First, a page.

Based on our measurements above we can compute the paging latency. For example, the elapsed time of FFT on 28 Mbytes of input is 208 seconds, while the user time is 78.5 seconds. The rest 129.5 seconds should be attributed to paging overhead induced by 6520 page-in requests and 7791 page-out requests. Thus, the average latency per request is or 9.05 ms. From these, 7.2 ms were spend transferring each page on the Ethernet, and the rest 1.85 ms were the average software latency per paging request.
Previous measurements have reported that an 8 KByte page takes about 45 ms over an Ethernet for each page-in . Of those 45 ms, 19 ms were spent on TCP overhead, 4 ms were spent on Mach IPC overhead, 7.2 ms were spend on the Ethernet, and the rest were spent on the computer's I/O bus. The total software latency of our implementation, is only 1.85 ms. The reason for this significant difference in performance is threefold:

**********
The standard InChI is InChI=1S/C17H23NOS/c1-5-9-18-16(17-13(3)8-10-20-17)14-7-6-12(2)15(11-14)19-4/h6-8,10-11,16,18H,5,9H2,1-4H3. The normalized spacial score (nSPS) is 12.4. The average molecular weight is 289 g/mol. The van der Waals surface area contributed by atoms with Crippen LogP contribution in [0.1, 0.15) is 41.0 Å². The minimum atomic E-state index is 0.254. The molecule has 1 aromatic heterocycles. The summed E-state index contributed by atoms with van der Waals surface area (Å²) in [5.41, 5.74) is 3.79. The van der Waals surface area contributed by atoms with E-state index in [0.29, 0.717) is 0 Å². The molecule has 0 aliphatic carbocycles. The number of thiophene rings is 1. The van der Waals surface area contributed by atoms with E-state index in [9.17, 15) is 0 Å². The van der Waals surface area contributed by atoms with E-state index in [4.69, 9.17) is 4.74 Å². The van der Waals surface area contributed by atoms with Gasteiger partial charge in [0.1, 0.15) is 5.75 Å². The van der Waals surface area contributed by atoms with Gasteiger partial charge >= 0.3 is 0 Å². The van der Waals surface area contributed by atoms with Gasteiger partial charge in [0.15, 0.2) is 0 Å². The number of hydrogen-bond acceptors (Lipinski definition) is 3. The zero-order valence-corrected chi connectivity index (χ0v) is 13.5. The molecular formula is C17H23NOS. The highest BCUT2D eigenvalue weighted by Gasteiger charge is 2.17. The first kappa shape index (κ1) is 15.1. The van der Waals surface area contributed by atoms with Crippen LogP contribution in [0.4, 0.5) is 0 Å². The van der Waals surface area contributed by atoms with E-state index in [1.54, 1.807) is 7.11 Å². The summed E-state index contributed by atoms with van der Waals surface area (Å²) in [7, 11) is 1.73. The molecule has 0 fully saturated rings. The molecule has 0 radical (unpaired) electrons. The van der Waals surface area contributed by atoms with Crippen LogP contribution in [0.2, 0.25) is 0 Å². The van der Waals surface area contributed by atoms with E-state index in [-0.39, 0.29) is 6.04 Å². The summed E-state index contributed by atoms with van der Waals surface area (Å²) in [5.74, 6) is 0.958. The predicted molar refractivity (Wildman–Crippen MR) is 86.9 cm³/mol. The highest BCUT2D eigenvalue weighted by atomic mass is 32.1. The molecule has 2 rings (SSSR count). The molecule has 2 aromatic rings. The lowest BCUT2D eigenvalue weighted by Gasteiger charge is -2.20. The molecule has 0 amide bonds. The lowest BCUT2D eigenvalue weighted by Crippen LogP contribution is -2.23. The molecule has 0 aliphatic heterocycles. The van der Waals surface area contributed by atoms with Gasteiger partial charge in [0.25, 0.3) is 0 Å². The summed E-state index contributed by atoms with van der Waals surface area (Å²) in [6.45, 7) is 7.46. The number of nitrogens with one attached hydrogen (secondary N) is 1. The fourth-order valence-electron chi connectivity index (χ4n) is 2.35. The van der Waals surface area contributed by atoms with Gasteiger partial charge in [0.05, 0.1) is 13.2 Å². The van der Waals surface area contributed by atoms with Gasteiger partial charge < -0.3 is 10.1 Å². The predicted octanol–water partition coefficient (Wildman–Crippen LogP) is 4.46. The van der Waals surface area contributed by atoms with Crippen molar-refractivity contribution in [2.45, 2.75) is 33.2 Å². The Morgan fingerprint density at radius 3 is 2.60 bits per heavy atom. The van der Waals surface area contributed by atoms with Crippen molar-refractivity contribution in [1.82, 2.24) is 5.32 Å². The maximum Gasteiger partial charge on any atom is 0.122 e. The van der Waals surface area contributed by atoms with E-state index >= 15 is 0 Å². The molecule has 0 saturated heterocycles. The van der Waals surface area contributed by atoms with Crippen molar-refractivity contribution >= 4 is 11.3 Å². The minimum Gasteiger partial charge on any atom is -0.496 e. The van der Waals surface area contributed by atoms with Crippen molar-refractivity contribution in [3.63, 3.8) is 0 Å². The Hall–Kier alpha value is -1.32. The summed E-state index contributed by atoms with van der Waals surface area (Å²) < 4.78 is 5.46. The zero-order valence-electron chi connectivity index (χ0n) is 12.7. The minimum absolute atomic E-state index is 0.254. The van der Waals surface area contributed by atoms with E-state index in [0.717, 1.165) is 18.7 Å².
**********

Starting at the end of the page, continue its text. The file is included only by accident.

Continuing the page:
In general, although our approach may have less flexibility than a full fledged user-level pager, it has much better performance. Moreover, our device-driver implementation provides better performance than traditional disk paging, while user-level implementations have not reported performance results to support similar claims .